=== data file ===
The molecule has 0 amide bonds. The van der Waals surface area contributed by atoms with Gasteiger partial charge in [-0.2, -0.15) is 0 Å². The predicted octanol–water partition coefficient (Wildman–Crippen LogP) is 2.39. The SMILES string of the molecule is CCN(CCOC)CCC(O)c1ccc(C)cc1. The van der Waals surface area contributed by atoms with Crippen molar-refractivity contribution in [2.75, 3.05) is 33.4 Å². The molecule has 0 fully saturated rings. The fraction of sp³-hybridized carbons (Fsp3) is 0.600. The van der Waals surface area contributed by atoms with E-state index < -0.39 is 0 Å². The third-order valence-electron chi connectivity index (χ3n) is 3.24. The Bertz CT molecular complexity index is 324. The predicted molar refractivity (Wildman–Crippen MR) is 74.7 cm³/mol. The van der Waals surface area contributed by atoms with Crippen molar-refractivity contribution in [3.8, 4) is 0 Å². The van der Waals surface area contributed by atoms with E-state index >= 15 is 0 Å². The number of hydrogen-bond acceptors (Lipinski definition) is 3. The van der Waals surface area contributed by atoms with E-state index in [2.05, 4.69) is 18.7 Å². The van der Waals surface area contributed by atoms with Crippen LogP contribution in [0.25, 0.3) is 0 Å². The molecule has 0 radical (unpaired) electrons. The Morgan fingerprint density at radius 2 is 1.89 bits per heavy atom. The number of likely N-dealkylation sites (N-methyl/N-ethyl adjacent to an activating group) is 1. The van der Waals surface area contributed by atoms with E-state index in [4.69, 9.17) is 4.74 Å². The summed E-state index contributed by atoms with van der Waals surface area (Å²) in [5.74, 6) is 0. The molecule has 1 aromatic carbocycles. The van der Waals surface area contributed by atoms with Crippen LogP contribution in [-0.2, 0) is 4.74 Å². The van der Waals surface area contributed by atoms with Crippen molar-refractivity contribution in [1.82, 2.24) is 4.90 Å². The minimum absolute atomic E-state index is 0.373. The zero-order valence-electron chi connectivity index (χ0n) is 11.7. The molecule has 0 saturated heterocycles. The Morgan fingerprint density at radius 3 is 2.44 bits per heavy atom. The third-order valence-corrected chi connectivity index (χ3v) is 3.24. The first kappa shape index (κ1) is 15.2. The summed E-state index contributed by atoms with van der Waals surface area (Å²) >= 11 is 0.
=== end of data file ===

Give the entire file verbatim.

The molecule has 0 amide bonds. The van der Waals surface area contributed by atoms with Gasteiger partial charge in [-0.2, -0.15) is 0 Å². The predicted octanol–water partition coefficient (Wildman–Crippen LogP) is 2.39. The SMILES string of the molecule is CCN(CCOC)CCC(O)c1ccc(C)cc1. The van der Waals surface area contributed by atoms with Crippen molar-refractivity contribution in [2.75, 3.05) is 33.4 Å². The molecule has 0 fully saturated rings. The fraction of sp³-hybridized carbons (Fsp3) is 0.600. The van der Waals surface area contributed by atoms with E-state index < -0.39 is 0 Å². The third-order valence-electron chi connectivity index (χ3n) is 3.24. The Bertz CT molecular complexity index is 324. The predicted molar refractivity (Wildman–Crippen MR) is 74.7 cm³/mol. The van der Waals surface area contributed by atoms with Crippen molar-refractivity contribution in [3.8, 4) is 0 Å². The van der Waals surface area contributed by atoms with E-state index >= 15 is 0 Å². The number of hydrogen-bond acceptors (Lipinski definition) is 3. The van der Waals surface area contributed by atoms with E-state index in [2.05, 4.69) is 18.7 Å². The van der Waals surface area contributed by atoms with Crippen LogP contribution in [0.25, 0.3) is 0 Å². The molecule has 0 radical (unpaired) electrons. The Morgan fingerprint density at radius 2 is 1.89 bits per heavy atom. The number of likely N-dealkylation sites (N-methyl/N-ethyl adjacent to an activating group) is 1. The van der Waals surface area contributed by atoms with E-state index in [4.69, 9.17) is 4.74 Å². The summed E-state index contributed by atoms with van der Waals surface area (Å²) in [5.74, 6) is 0. The molecule has 1 aromatic carbocycles. The van der Waals surface area contributed by atoms with Crippen LogP contribution in [-0.2, 0) is 4.74 Å². The van der Waals surface area contributed by atoms with Crippen molar-refractivity contribution in [1.82, 2.24) is 4.90 Å². The minimum absolute atomic E-state index is 0.373. The zero-order valence-electron chi connectivity index (χ0n) is 11.7. The molecule has 0 saturated heterocycles. The Morgan fingerprint density at radius 3 is 2.44 bits per heavy atom. The third-order valence-corrected chi connectivity index (χ3v) is 3.24. The first kappa shape index (κ1) is 15.2. The summed E-state index contributed by atoms with van der Waals surface area (Å²) >= 11 is 0.